Which business hypes objects of exquisite beauty as status symbols, then sells them to the highest-paying offshore yahoo to cloister unseen on his superyacht? And just as crassly - but even more cynically - which business fetishes dross as genius, dismisses the opinion of anyone who doesn't pretend to get it - and then sells that to the highest bidder too?
OK, that might sound a bit close to the bone to anyone working for fashion's more mercenary labels. But yesterday's epically presented, highly entertaining Chanel show was about two things: showing off really spectacular clothes, and (perhaps inadvertently) shining a disobliging light on the art market.
Instead of its usual enormous mise-en-scene, Team Chanel constructed a gallery for this spring show that rivalled White Cube in London's Bermondsey for length. Around it were scattered 70 or so "works of art" - rustled up by Chanel's designer Karl Lagerfeld - which nabbed the contemporary artist's language of vitrines, silkscreens and latrines, then Chanel-ified it.
The sly homages to Kandinsky, Duchamp and Koons included a retro robot whose torso was a huge bottle of No.5, a naked dummy lying above a mirror that revealed a strategically placed flower when you peeked, a Ladies' WC sign that was given the hat-and-bag silhouette of Coco herself, and the house's conjoined C logo remixed on titanic canvasses and wall-mounted installations of pearl. Much of it was up there with what you'd see at Frieze Art Fair or the Venice Biennale. It made the Turner Prize look like, well, the Turner Prize.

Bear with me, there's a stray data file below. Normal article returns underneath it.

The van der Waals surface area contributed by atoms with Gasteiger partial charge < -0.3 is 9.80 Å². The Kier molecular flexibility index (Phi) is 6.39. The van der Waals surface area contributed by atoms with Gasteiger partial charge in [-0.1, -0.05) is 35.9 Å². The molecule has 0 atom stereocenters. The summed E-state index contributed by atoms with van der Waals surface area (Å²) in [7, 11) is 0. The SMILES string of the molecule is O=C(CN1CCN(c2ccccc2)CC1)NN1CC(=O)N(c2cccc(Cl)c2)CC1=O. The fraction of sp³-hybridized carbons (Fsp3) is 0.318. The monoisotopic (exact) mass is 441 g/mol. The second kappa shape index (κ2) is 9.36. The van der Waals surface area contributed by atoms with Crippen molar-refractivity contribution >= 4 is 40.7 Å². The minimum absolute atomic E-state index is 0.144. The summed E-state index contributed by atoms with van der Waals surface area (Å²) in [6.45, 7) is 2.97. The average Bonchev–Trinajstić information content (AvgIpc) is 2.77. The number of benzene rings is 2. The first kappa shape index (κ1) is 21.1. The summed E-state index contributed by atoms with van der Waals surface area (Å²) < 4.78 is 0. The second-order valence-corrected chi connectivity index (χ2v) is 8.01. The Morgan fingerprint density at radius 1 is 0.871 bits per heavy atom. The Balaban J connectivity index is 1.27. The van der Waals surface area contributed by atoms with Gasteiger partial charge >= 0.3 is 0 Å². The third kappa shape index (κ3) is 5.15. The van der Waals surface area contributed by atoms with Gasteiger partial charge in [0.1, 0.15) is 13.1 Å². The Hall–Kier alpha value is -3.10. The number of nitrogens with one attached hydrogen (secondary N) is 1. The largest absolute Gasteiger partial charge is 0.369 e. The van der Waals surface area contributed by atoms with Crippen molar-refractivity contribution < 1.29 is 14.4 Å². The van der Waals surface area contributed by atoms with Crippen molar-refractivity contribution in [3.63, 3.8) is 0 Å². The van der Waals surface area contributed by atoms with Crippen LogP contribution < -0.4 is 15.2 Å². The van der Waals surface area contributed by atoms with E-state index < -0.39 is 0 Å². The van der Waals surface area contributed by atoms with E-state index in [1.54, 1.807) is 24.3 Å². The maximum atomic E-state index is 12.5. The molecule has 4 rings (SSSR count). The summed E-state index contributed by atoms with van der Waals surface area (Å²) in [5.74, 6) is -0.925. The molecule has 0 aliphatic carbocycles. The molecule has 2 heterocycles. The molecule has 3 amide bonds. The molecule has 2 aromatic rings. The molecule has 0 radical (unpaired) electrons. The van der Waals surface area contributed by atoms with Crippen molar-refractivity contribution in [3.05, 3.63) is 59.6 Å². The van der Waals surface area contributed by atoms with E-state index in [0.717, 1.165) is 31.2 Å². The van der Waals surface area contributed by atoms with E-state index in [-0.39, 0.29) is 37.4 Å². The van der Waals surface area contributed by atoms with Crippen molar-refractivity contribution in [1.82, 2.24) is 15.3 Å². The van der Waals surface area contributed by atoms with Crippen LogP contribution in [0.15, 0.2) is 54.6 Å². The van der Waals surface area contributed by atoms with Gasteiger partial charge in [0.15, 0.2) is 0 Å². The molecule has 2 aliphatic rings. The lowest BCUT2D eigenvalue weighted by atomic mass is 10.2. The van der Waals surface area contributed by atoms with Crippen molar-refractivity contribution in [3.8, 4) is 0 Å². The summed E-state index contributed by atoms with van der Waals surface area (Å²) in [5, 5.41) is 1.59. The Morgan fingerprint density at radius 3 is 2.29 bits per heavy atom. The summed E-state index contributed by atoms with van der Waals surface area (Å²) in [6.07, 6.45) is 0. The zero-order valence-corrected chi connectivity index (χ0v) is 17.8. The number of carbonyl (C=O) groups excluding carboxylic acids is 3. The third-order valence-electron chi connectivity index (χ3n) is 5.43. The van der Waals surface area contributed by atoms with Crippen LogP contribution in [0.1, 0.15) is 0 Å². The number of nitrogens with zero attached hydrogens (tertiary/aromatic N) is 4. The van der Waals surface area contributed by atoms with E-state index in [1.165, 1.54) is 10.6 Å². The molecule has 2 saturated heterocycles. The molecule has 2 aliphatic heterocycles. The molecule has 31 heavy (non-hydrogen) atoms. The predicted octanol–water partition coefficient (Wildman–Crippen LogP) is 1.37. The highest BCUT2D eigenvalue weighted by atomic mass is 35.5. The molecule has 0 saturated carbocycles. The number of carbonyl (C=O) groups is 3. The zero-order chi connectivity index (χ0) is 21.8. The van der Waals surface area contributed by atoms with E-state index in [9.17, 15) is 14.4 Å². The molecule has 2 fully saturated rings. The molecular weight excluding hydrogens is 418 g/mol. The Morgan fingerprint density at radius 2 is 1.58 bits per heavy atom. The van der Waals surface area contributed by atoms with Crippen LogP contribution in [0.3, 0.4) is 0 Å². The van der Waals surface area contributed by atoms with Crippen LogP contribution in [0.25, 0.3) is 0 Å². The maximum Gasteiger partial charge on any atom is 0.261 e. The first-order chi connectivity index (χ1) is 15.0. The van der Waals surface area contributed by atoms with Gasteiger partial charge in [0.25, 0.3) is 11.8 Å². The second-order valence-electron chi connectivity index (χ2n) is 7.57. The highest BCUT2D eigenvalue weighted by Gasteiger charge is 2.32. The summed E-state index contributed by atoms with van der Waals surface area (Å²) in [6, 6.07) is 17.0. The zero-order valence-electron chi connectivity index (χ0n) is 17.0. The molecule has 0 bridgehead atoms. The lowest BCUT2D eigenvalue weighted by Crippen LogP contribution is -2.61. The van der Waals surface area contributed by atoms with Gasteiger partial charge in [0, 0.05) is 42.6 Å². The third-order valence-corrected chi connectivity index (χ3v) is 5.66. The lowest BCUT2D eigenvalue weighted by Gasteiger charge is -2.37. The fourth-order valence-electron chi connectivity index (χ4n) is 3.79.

Then came the clothes, presented on enough bewigged models to fill a private view at the Gagosian gallery. These had plenty of in-your-face artistry to them too; blooming chiffon dresses had a palette's worth of thick paint strokes daubed on to them, a grey denim finish was soft-stencilled on to a backless smock and a Chanel suit, and a smooth patent handbag was illustrated with the quilted finish of the Chanel 2.55 bag - a trompe l'oeil double It bag. Some models even carried quilted portfolios like (loaded) art students, and the show's solitary male model shouldered a Chanel backpack from which jutted two (unused) paintbrushes.
Once the painting references were stripped away, this was a particularly good Chanel show. A pale cream boucle jacket with mid-length flared sleeves was a five-star piece. That take on the Chanel suit, white with a black trim, transformed it into an wearable tunic-and-trousers combination. The house boucle was shredded, dyed pink and used to fringe some dark trousers that were topped with a youthful matching-pink, cropped jacket. The tweed skirt was stretched to maximum yet kept its form, and looked good. Deeply frivolous but fun accessories included high heels with pre-attached socks and a choker that climaxed with two huge faux pearls resting on the inside of each clavicle.
Maybe Lagerfeld wasn't trying to lampoon the art world. But Chanel's choice of soundtrack - Jay Z's Picasso Baby - which compares Francis Bacon to turkey bacon and rhymes "Rothko" with "brothel", as it recounts the art-collecting ambitions of a high-rolling drug dealer - couldn't but make you think he might be. Either way, these clothes were must-see.
See runway highlights from the show:
- The Daily Telegraph